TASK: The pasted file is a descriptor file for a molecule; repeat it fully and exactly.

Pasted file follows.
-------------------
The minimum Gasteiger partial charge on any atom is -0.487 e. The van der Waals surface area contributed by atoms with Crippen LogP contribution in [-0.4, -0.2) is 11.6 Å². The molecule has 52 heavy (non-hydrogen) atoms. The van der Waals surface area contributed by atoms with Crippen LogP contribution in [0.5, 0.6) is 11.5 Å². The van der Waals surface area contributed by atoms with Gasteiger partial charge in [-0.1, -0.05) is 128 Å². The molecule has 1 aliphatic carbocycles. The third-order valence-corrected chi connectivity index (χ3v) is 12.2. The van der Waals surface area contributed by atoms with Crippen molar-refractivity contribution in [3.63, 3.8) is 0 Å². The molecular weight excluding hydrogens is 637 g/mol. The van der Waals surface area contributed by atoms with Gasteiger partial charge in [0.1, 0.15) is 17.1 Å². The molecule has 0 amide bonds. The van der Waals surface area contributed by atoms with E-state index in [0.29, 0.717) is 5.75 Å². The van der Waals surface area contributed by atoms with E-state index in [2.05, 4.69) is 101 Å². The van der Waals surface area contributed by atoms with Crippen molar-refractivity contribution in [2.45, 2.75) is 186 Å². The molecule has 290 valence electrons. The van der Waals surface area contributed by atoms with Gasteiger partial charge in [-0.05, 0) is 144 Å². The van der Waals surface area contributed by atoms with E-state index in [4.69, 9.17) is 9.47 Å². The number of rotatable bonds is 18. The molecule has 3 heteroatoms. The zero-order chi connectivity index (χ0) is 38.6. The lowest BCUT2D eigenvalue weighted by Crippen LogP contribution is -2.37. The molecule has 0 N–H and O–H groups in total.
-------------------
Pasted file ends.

The minimum Gasteiger partial charge on any atom is -0.487 e. The van der Waals surface area contributed by atoms with Crippen LogP contribution in [-0.4, -0.2) is 11.6 Å². The molecule has 52 heavy (non-hydrogen) atoms. The van der Waals surface area contributed by atoms with Crippen LogP contribution in [0.5, 0.6) is 11.5 Å². The van der Waals surface area contributed by atoms with Gasteiger partial charge in [-0.1, -0.05) is 128 Å². The molecule has 1 aliphatic carbocycles. The third-order valence-corrected chi connectivity index (χ3v) is 12.2. The van der Waals surface area contributed by atoms with Crippen molar-refractivity contribution in [3.63, 3.8) is 0 Å². The molecular weight excluding hydrogens is 637 g/mol. The van der Waals surface area contributed by atoms with Gasteiger partial charge in [0.1, 0.15) is 17.1 Å². The molecule has 0 amide bonds. The van der Waals surface area contributed by atoms with E-state index in [0.29, 0.717) is 5.75 Å². The van der Waals surface area contributed by atoms with E-state index in [2.05, 4.69) is 101 Å². The van der Waals surface area contributed by atoms with Crippen molar-refractivity contribution in [2.45, 2.75) is 186 Å². The molecule has 290 valence electrons. The van der Waals surface area contributed by atoms with Gasteiger partial charge in [-0.05, 0) is 144 Å². The van der Waals surface area contributed by atoms with E-state index in [4.69, 9.17) is 9.47 Å². The number of rotatable bonds is 18. The molecule has 3 heteroatoms. The zero-order chi connectivity index (χ0) is 38.6. The lowest BCUT2D eigenvalue weighted by Crippen LogP contribution is -2.37. The molecule has 0 N–H and O–H groups in total.